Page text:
A warning has been issued to governments across the Caribbean to do more to make countries resilient to climate change as there is a price to pay if nothing is done.
According to a report commissioned by the Commonwealth Marine Economies Programme, the Caribbean is “in the front line” and at greater risk from more severe impacts than many other parts of the world because of its geographic location because most regional states are smaller islands where people live close to and depend on the sea.
The Caribbean Marine Climate Change Report Card 2017, which was conducted by scientists and researchers, said more intense storms, floods, droughts, rising sea levels, higher temperatures, and ocean acidification are major threats to all regional economies and pose a danger to lives as well, both directly and indirectly.
“As the seas, reefs and coasts on which all Caribbean people depend are under threat, much more needs to be done to protect these resources and the authors recommend building more resilient environments to prepare for, and protect against, climate change,” the report noted.
It has recommended developing a regional network of marine protected areas designed to future-proof marine biodiversity against climate change and stabilise shorelines to preserve natural barriers such as mangroves, salt marshes, and coral reefs.
The scientists warn that while the overall frequency of Atlantic storms may decrease, the strongest hurricanes are likely to increase. Global average sea level is projected to rise by a further 10-32 inches over the coming century — a devastating amount for a country as low-lying as Cayman, where it could be even worse.
“In the northern Caribbean, sea level rise could be 25 per cent higher than the global average due to other physical factors affecting land elevation,” the report states. “This projected rise in sea level and severe storms is likely to increase the risk of storm surge events for Caribbean states, which will further exacerbate risks to biodiversity, settlements and infrastructure.”
The report also zeroed in on some countries in the region including Jamaica, Belize, St Vincent and the Grenadines, Guyana and St Lucia.
Where fishing is concerned, the researchers noted that if there is no action – permanent fishing camps on low lying offshore cays may be completely submerged by future sea level rise and these are particularly vulnerable during extreme-weather events.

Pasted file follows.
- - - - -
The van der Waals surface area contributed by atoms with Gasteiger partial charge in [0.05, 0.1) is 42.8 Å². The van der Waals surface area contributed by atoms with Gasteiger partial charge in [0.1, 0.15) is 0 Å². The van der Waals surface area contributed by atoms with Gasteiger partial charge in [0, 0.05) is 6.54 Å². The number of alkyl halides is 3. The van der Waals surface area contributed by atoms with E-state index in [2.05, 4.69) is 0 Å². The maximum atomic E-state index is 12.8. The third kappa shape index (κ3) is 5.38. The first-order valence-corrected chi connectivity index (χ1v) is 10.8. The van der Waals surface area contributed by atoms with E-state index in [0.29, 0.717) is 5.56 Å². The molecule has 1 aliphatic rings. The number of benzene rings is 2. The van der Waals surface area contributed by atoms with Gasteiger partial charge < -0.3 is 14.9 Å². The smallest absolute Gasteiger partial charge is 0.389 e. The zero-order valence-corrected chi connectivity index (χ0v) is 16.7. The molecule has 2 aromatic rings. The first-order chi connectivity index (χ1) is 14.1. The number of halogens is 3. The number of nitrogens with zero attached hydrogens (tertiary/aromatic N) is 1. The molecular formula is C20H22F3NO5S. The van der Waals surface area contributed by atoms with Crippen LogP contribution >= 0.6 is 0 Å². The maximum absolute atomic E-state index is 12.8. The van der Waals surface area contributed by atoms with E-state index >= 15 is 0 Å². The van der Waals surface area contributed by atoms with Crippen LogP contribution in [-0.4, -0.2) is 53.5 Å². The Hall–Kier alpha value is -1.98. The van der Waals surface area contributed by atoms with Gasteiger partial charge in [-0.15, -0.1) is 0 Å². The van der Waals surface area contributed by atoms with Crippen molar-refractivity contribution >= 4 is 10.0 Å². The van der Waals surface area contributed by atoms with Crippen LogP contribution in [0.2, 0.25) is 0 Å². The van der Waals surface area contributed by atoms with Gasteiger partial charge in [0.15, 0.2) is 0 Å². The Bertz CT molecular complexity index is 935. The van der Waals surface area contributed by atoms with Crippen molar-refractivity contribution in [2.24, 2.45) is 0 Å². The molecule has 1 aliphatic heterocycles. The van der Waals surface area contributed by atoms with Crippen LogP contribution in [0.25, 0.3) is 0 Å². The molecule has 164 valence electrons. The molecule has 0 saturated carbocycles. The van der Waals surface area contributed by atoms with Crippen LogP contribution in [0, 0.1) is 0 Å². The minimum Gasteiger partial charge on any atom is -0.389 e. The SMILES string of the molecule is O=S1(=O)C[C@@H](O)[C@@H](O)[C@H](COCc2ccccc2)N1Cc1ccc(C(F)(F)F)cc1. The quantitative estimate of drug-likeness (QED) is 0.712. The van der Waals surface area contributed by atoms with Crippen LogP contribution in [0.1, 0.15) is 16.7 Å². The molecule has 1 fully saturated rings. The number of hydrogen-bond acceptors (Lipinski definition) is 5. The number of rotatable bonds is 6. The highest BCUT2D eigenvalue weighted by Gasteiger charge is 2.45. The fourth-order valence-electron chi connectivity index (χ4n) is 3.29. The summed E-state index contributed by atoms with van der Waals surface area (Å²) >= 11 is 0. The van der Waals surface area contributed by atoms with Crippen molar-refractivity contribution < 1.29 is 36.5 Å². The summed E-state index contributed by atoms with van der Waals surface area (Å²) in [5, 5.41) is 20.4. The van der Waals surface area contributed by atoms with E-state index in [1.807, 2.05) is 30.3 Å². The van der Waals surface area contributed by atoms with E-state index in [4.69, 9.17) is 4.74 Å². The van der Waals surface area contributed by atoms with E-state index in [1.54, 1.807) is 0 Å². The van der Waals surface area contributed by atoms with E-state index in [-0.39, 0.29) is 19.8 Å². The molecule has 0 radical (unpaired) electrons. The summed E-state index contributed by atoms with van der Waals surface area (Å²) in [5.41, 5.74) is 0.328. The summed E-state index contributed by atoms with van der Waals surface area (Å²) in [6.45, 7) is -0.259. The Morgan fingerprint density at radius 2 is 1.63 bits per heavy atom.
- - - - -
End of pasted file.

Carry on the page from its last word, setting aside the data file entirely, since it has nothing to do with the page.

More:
“Examples of these occur in Jamaica (Morant and Pedro Cays), Belize, and St Vincent and the Grenadines.”
In Dominica, the report said the road network and the airports are particularly vulnerable adding that ports and port lands are also under threat and at risk of inundation under scenarios of a one metre sea-level rise.
For Grenada and St Lucia – “Climate-induced sea surface temperature changes are being linked to the increased occurrence of the micro-algal toxins that accumulate up the food chain to cause ciguatera fish poisoning (CFP) in humans. Although CFP is well known in the northern states of the Caribbean, it could become more frequent in the southern Lesser Antilles.”
In the case of Guyana the researchers said frequent flooding “ linked to climate change could destroy landing sites and cooperative buildings along the coast. Mangrove forests may become damaged or displaced causing valuable resources to be lost. Salt water intrusions are also a risk, as salinisation is likely to affect freshwater aquaculture, as well as large areas of agriculture near the coast.”
On the matter of tourism, the report said “the attractiveness of water-based tourism in the region is being negatively affected by the increased frequency and magnitude of coral bleaching and disease.”
“Coastal tourist resorts could potentially be two-to-three times more exposed to climate change impacts such as extreme events and saltwater intrusion than inland tourist resorts,” the report stated, which will clearly have a serious impact on investment decisions about the type of tourism development that the local government is keen to attract.
“During this century, it is expected that the dry season will be longer in some areas, as rainfall will decrease in the early part of the wet season. This would put more pressure on water supplies for people, given the high level of water consumption of visitors and demands from cruise ships for water,” the report stated.
Although the researchers offer these very stark warnings, they also point to action that can help mitigate the impact of climate change. The report stresses the importance of better data and assessments of the marine and coastal environment’s economic value.